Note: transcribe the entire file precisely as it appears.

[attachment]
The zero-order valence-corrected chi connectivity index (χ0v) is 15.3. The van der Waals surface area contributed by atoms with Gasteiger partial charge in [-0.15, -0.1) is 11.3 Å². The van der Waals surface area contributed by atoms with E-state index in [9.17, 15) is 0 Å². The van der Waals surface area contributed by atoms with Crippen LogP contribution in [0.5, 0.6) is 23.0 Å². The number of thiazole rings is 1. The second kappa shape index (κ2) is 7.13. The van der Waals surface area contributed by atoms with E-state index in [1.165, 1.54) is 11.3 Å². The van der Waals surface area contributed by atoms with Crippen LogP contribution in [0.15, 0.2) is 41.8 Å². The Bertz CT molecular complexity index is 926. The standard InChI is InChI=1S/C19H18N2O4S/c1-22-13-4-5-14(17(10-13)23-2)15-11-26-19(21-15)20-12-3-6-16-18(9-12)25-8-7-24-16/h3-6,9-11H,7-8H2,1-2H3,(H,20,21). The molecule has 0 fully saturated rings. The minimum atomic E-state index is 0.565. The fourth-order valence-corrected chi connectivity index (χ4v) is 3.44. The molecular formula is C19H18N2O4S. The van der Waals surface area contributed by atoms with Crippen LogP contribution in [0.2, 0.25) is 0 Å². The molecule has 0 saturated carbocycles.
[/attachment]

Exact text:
The zero-order valence-corrected chi connectivity index (χ0v) is 15.3. The van der Waals surface area contributed by atoms with Gasteiger partial charge in [-0.15, -0.1) is 11.3 Å². The van der Waals surface area contributed by atoms with E-state index in [9.17, 15) is 0 Å². The van der Waals surface area contributed by atoms with Crippen LogP contribution in [0.5, 0.6) is 23.0 Å². The number of thiazole rings is 1. The second kappa shape index (κ2) is 7.13. The van der Waals surface area contributed by atoms with E-state index in [1.165, 1.54) is 11.3 Å². The van der Waals surface area contributed by atoms with Crippen LogP contribution in [0.15, 0.2) is 41.8 Å². The Bertz CT molecular complexity index is 926. The standard InChI is InChI=1S/C19H18N2O4S/c1-22-13-4-5-14(17(10-13)23-2)15-11-26-19(21-15)20-12-3-6-16-18(9-12)25-8-7-24-16/h3-6,9-11H,7-8H2,1-2H3,(H,20,21). The molecule has 0 fully saturated rings. The minimum atomic E-state index is 0.565. The fourth-order valence-corrected chi connectivity index (χ4v) is 3.44. The molecular formula is C19H18N2O4S. The van der Waals surface area contributed by atoms with Crippen LogP contribution in [0.2, 0.25) is 0 Å². The molecule has 0 saturated carbocycles.